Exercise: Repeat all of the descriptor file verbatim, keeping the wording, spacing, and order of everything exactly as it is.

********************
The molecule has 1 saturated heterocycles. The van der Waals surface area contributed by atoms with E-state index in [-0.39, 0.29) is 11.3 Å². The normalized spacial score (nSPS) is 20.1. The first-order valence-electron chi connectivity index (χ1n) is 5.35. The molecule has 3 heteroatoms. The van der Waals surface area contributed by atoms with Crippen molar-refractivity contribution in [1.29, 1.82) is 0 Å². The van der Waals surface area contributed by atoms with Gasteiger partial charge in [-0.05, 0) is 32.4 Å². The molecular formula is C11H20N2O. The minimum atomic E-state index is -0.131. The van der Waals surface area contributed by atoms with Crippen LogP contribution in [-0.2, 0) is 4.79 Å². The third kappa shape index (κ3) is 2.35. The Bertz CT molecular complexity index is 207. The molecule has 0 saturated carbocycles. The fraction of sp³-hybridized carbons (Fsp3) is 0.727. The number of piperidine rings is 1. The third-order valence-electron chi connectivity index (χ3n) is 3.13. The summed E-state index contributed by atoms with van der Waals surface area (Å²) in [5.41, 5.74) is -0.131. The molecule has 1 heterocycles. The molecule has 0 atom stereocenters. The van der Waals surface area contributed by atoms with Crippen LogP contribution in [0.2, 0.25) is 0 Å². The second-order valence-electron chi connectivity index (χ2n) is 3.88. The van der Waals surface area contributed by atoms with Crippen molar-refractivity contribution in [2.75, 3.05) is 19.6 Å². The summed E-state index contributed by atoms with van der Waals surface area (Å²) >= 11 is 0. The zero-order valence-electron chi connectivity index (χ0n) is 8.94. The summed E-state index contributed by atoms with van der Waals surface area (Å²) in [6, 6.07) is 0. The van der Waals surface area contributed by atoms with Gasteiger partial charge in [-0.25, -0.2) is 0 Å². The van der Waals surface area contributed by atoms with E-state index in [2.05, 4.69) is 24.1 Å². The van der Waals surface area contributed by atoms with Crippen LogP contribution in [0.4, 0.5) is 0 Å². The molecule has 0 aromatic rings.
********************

The molecule has 1 saturated heterocycles. The van der Waals surface area contributed by atoms with E-state index in [-0.39, 0.29) is 11.3 Å². The normalized spacial score (nSPS) is 20.1. The first-order valence-electron chi connectivity index (χ1n) is 5.35. The molecule has 3 heteroatoms. The van der Waals surface area contributed by atoms with Crippen molar-refractivity contribution in [1.29, 1.82) is 0 Å². The van der Waals surface area contributed by atoms with Gasteiger partial charge in [-0.05, 0) is 32.4 Å². The molecular formula is C11H20N2O. The minimum atomic E-state index is -0.131. The van der Waals surface area contributed by atoms with Crippen LogP contribution in [-0.2, 0) is 4.79 Å². The third kappa shape index (κ3) is 2.35. The Bertz CT molecular complexity index is 207. The molecule has 0 saturated carbocycles. The fraction of sp³-hybridized carbons (Fsp3) is 0.727. The number of piperidine rings is 1. The third-order valence-electron chi connectivity index (χ3n) is 3.13. The summed E-state index contributed by atoms with van der Waals surface area (Å²) in [5.41, 5.74) is -0.131. The molecule has 1 heterocycles. The molecule has 0 atom stereocenters. The van der Waals surface area contributed by atoms with Crippen LogP contribution in [0.2, 0.25) is 0 Å². The second-order valence-electron chi connectivity index (χ2n) is 3.88. The van der Waals surface area contributed by atoms with Crippen molar-refractivity contribution in [2.75, 3.05) is 19.6 Å². The summed E-state index contributed by atoms with van der Waals surface area (Å²) >= 11 is 0. The zero-order valence-electron chi connectivity index (χ0n) is 8.94. The summed E-state index contributed by atoms with van der Waals surface area (Å²) in [6, 6.07) is 0. The van der Waals surface area contributed by atoms with Gasteiger partial charge in [-0.25, -0.2) is 0 Å². The van der Waals surface area contributed by atoms with E-state index in [2.05, 4.69) is 24.1 Å². The van der Waals surface area contributed by atoms with Crippen LogP contribution in [0.4, 0.5) is 0 Å². The molecule has 0 aromatic rings.